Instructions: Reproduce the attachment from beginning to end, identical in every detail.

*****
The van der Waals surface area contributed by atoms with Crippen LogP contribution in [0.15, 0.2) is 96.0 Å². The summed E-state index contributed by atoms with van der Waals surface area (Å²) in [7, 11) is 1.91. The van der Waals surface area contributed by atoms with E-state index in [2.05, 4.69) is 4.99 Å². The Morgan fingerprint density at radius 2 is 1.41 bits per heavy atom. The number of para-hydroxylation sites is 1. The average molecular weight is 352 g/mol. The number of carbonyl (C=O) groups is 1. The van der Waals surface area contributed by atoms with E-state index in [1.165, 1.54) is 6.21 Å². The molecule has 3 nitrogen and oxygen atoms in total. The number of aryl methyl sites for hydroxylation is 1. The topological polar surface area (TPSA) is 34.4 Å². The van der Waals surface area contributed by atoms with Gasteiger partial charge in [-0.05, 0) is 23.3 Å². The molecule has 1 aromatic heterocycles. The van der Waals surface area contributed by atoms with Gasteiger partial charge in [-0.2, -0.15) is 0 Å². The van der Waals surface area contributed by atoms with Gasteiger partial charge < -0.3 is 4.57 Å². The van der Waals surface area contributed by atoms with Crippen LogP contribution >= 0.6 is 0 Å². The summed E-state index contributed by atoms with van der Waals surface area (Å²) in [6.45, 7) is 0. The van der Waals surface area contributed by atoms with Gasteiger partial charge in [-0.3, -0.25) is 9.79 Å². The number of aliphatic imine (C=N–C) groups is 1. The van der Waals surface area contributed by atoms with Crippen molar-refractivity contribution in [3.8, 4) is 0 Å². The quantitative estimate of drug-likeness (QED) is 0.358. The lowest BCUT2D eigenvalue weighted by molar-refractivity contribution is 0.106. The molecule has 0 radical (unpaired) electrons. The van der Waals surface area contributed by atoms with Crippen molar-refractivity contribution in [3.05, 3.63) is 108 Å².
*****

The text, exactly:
The van der Waals surface area contributed by atoms with Crippen LogP contribution in [0.15, 0.2) is 96.0 Å². The summed E-state index contributed by atoms with van der Waals surface area (Å²) in [7, 11) is 1.91. The van der Waals surface area contributed by atoms with E-state index in [2.05, 4.69) is 4.99 Å². The Morgan fingerprint density at radius 2 is 1.41 bits per heavy atom. The number of para-hydroxylation sites is 1. The average molecular weight is 352 g/mol. The number of carbonyl (C=O) groups is 1. The van der Waals surface area contributed by atoms with E-state index in [1.165, 1.54) is 6.21 Å². The molecule has 3 nitrogen and oxygen atoms in total. The number of aryl methyl sites for hydroxylation is 1. The topological polar surface area (TPSA) is 34.4 Å². The van der Waals surface area contributed by atoms with Gasteiger partial charge in [-0.05, 0) is 23.3 Å². The molecule has 1 aromatic heterocycles. The van der Waals surface area contributed by atoms with Gasteiger partial charge in [-0.2, -0.15) is 0 Å². The van der Waals surface area contributed by atoms with Gasteiger partial charge < -0.3 is 4.57 Å². The van der Waals surface area contributed by atoms with Crippen LogP contribution >= 0.6 is 0 Å². The summed E-state index contributed by atoms with van der Waals surface area (Å²) in [6.45, 7) is 0. The van der Waals surface area contributed by atoms with Gasteiger partial charge in [-0.3, -0.25) is 9.79 Å². The number of aliphatic imine (C=N–C) groups is 1. The van der Waals surface area contributed by atoms with Crippen molar-refractivity contribution in [3.8, 4) is 0 Å². The quantitative estimate of drug-likeness (QED) is 0.358. The lowest BCUT2D eigenvalue weighted by molar-refractivity contribution is 0.106. The molecule has 0 radical (unpaired) electrons. The van der Waals surface area contributed by atoms with Crippen molar-refractivity contribution in [3.05, 3.63) is 108 Å².